Attorney General Bill Schuette said Friday he will investigate the water crisis
to determine whether any Michigan laws have been violated.
"The situation in Flint is a human tragedy in which families are struggling with even the most basic parts of daily life," Schuette said in a statement. "While everyone acknowledges that mistakes were made, my duty as attorney general requires that I conduct this investigation."
Schuette's announcement comes amid a situation that has seen the governor order the National Guard to help deliver clean water to the city's nearly 100,000 residents 70 miles northwest of Detroit, as experts raise concern about rising levels of poisonous lead in children's blood and other health concerns.
Gov. Rick Snyder, who already has declared a state of emergency, on Thursday asked President Barack Obama to do so at a federal level -- a move the governor says could provide aid such as grants for temporary housing and home repairs as the city deals with damage done to its water system.
The President did so on Saturday, authorizing the Federal Emergency Management Agency and the Department of Homeland Security to lead Washington's disaster relief.
Singer Cher is trying to help. She and Icelandic Glacial are combining to donate 181,440 bottles of water to Flint residents. The water is scheduled to arrive Wednesday and will be given to a food bank, the bottler said.
The water switch
The damage stems from a decision two years ago by the state -- which had taken over the city's budget amid a financial emergency -- to save money by switching Flint's water supply from Lake Huron to the Flint River. It was billed as a temporary cost-saving measure until a new supply line to Lake Huron was ready.
But after the switch, residents complained the water looked, smelled and tasted funny. It turned out the river water was highly corrosive -- 19 times more corrosive than the water in Lake Huron, Virginia Tech researchers discovered.
According to a class-action lawsuit, the state Department of Environmental Quality wasn't treating the Flint River water with an anti-corrosive agent, in violation of federal law. Therefore, the water was eroding the iron water mains, turning water brown.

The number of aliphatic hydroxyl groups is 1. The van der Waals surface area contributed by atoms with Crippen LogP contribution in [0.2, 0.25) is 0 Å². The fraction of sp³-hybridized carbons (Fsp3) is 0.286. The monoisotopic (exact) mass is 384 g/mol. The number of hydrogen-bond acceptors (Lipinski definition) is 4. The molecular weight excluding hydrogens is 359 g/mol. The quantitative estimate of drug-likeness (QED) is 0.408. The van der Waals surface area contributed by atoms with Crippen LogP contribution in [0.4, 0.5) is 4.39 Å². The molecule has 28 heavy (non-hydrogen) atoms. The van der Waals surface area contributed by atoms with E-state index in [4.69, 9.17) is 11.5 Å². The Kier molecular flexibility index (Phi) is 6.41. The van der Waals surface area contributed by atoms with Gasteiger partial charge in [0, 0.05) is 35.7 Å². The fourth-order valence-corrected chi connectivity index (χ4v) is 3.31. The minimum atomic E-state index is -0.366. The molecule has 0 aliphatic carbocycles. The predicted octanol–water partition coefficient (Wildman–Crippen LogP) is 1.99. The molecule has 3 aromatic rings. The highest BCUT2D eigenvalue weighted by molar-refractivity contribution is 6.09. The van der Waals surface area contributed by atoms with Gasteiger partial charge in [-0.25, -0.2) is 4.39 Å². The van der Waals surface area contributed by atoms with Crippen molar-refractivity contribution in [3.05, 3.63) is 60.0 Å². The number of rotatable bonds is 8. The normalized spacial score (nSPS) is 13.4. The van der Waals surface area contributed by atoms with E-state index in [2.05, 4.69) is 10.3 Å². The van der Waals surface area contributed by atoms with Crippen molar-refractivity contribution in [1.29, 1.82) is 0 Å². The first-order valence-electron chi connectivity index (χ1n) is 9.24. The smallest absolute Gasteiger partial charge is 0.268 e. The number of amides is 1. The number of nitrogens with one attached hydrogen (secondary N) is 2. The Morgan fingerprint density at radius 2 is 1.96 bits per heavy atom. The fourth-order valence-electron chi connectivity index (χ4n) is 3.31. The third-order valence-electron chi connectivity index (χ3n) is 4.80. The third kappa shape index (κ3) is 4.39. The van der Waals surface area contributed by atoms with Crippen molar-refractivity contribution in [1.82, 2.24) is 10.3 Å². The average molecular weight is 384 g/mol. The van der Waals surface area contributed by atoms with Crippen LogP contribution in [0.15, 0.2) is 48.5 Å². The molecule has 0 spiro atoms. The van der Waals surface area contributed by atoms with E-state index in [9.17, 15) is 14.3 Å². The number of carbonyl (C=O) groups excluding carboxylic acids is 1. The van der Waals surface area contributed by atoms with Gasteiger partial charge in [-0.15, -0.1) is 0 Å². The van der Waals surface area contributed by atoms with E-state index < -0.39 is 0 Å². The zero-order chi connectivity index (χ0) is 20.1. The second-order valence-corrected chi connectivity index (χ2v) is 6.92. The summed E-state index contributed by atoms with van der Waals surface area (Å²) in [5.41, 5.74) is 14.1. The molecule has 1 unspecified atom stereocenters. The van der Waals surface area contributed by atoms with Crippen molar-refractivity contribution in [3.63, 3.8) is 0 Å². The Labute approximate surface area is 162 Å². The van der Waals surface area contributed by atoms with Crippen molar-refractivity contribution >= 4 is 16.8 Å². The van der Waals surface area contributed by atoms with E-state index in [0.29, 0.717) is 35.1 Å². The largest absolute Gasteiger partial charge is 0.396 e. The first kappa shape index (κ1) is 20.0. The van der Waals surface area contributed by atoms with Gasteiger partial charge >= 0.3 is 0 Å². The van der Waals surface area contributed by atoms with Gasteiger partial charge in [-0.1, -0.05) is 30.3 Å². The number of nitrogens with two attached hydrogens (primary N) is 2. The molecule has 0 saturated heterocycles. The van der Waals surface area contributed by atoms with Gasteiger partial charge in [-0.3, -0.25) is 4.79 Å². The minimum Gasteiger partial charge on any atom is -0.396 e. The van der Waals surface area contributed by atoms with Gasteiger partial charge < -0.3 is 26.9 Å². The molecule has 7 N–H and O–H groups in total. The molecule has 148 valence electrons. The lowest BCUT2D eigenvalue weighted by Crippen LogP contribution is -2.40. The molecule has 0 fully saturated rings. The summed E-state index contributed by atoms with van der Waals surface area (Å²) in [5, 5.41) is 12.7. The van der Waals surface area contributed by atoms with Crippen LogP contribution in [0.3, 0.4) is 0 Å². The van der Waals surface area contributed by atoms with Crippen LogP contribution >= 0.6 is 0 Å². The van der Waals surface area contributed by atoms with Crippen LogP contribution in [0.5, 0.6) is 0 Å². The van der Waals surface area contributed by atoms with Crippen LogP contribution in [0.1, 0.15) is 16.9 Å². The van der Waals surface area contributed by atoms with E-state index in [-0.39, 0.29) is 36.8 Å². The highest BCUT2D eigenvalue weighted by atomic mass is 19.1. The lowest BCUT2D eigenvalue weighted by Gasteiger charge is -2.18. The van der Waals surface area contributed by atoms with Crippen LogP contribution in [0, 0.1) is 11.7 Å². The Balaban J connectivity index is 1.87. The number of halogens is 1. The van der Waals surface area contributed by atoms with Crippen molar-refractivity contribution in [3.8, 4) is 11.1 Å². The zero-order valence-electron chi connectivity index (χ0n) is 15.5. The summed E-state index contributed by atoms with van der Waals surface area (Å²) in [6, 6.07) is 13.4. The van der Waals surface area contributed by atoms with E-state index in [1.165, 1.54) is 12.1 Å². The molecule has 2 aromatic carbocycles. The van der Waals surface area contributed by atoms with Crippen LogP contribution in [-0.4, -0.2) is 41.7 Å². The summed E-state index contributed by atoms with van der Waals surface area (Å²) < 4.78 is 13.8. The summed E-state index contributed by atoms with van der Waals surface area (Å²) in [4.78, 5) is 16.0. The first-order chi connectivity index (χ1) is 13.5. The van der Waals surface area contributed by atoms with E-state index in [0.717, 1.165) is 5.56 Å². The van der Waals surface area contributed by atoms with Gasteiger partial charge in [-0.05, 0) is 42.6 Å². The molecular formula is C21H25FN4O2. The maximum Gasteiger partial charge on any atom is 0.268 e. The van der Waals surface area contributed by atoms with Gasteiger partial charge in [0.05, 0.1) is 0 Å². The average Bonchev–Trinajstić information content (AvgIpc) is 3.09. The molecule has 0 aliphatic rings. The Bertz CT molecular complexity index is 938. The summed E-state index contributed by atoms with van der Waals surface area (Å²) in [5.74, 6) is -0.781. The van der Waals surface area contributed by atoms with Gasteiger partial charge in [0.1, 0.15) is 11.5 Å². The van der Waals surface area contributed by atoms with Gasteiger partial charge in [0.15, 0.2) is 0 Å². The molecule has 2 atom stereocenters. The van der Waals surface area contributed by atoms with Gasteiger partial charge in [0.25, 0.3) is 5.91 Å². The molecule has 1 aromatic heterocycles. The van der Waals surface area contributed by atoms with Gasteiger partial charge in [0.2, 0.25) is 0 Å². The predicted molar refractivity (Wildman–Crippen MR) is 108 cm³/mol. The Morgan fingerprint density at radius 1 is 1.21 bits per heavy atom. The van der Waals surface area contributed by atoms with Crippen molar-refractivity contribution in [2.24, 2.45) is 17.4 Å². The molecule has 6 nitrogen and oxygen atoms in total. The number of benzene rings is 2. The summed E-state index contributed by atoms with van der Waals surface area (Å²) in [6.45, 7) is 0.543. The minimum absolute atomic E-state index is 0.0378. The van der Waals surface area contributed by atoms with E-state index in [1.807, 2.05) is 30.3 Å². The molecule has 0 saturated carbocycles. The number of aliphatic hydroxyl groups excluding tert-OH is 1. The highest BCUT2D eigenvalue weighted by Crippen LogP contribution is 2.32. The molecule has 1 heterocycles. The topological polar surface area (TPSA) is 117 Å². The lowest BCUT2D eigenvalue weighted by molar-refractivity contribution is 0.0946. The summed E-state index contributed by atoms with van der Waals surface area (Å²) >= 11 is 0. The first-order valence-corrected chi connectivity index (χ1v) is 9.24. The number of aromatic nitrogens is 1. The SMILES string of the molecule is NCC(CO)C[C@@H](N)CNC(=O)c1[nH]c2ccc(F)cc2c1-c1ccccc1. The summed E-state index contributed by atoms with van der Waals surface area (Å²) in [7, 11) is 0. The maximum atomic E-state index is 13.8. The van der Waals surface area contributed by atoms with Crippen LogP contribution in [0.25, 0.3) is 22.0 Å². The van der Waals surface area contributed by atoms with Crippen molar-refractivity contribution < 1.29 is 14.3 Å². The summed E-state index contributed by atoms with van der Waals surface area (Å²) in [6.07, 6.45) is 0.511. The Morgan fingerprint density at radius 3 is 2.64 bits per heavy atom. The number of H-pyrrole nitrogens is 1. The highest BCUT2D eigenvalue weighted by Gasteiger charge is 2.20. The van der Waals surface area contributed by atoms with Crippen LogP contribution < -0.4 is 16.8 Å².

In addition, according to the lawsuit, the corrosive water also sent lead into the water supply, because about half of the service lines to homes in Flint are made of lead.
State officials told worried residents that everything was fine. But in August, researchers from Virginia Tech performed in-home testing and found elevated levels of lead in the drinking water.
And a Flint pediatrician, Dr. Mona Hanna-Attisha, announced that records showed blood lead levels in local toddlers doubled and even tripled in some cases since the water switch.
In October, the city reverted to using the Lake Huron water supply, but the damage was done to the lead pipes. The state is now handing out filters and bottled water.
Lead poisoning is dangerous for anyone, but Flint Mayor Karen Weaver has pointed to research showing how lead exposure can affect a developing child's IQ, resulting in learning disabilities.
A state-appointed task force preliminarily found that fault lies with the state DEQ, and on December 29 director Dan Wyant stepped down.
The federal Environmental Protection Agency is investigating why an anti-corrosive agent wasn't used, as the lawsuit contends.
"Nobody has answered that question," Weaver, who was elected in November, said earlier this month.